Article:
Tackling truancy

As a professional working in schools, I agree with almost everything in your article on truancy (TES magazine, May 25).

Truancy, and particularly condoned absence, greatly affects pupil progress in all areas of the curriculum. There is a high correlation between the pupils who have increased absence due to continual minor ailments and underachievement at GCSE. These pupils are more likely to be disengaged in class as they are continually losing contact with classwork, so they are then more likely to take time off to avoid school.

This is weak parenting rather than a child-centred problem. Given the choice, many children would prefer to stay at home, and if complaining of a headache is all it takes to get a day off, they will try it.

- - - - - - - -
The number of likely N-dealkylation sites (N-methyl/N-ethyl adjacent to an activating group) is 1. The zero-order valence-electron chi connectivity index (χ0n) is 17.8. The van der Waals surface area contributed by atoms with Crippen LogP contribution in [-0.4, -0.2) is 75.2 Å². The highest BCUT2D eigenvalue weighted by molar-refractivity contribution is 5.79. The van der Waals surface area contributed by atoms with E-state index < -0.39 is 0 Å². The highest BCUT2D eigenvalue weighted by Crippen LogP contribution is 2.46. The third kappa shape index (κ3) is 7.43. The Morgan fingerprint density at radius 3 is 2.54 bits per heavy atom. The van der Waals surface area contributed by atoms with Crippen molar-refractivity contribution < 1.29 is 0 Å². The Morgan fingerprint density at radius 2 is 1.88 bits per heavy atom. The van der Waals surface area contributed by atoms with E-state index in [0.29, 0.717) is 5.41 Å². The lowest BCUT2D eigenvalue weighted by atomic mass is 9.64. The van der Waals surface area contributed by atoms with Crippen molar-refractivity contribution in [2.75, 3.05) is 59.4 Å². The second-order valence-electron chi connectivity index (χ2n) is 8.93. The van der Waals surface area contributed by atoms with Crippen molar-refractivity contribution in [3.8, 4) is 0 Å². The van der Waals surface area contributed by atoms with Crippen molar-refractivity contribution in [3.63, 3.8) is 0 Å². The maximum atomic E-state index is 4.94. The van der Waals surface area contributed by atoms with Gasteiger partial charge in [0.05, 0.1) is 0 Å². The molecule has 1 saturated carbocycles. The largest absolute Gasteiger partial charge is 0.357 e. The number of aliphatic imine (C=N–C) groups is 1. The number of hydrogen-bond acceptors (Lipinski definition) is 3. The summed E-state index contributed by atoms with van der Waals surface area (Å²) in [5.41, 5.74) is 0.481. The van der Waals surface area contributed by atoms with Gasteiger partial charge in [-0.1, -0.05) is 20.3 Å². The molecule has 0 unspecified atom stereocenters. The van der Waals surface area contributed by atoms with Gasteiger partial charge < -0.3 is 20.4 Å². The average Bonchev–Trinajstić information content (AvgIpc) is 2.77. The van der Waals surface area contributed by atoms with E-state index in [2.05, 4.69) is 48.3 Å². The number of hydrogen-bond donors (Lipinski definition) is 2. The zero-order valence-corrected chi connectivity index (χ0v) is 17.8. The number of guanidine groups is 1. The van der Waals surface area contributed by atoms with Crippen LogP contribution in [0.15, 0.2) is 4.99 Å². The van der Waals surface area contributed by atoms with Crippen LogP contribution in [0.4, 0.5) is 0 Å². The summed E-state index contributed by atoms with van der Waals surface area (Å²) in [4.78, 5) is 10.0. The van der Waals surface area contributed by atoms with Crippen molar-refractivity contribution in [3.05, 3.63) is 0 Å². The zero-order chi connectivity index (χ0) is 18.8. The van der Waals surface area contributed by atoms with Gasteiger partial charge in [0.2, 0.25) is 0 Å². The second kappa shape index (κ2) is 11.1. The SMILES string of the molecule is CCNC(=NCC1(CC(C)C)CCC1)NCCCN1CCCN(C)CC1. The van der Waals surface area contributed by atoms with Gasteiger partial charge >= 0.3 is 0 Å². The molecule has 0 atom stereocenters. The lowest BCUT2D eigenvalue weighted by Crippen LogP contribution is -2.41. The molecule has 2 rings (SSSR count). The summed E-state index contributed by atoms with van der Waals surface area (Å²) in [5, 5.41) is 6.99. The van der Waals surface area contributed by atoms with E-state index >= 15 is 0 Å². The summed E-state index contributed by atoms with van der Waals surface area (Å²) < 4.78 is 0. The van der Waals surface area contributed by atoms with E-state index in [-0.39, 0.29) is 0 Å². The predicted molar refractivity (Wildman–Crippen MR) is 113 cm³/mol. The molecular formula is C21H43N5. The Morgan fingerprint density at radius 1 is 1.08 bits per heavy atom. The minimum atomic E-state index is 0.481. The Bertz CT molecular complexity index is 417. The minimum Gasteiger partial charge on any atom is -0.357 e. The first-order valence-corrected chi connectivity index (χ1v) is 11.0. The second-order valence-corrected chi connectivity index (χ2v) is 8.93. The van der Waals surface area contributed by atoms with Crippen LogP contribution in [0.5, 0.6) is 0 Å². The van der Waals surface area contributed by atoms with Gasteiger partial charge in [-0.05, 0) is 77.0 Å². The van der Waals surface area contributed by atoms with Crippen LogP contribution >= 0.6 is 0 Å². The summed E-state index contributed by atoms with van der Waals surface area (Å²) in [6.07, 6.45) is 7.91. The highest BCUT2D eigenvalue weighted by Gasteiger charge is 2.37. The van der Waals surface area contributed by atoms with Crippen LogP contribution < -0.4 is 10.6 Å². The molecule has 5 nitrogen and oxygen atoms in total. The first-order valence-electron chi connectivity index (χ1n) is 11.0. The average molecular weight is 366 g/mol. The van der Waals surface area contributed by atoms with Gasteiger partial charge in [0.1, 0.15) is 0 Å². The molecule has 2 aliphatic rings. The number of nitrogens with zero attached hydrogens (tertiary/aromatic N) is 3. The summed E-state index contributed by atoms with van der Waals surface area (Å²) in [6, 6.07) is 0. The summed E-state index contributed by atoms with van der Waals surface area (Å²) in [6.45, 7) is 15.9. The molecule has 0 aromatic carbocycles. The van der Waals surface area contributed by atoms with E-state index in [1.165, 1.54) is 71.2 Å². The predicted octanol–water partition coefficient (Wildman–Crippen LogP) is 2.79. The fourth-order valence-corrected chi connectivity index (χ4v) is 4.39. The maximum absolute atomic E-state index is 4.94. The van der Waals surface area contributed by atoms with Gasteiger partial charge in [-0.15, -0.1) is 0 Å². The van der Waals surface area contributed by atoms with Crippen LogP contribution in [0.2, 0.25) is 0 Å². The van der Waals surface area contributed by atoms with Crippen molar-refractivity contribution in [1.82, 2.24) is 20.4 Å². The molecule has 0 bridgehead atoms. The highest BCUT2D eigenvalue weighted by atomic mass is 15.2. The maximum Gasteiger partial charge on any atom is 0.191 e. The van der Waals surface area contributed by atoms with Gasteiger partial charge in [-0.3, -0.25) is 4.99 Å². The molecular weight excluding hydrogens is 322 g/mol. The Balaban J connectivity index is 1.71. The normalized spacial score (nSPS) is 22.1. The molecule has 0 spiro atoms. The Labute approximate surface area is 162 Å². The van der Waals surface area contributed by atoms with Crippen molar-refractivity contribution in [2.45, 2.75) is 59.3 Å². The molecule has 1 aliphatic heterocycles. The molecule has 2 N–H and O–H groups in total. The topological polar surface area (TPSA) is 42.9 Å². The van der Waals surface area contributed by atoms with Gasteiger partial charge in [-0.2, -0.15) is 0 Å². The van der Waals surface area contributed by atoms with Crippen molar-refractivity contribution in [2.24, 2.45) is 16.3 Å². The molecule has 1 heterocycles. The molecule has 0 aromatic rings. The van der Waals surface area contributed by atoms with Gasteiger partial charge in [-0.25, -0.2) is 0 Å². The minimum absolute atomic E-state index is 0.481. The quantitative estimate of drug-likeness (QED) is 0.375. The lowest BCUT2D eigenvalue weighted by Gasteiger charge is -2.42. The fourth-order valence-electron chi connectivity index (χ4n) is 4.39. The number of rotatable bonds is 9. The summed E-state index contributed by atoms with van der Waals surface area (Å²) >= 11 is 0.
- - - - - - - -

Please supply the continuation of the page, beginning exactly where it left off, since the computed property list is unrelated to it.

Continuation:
Schools need to be more proactive in tackling these cases directly, rather than prosecuting the parents, who have often genuinely lost control of their child and who in many cases are already being driven to distraction by their behaviour.

Clifford Lennon. Surrey

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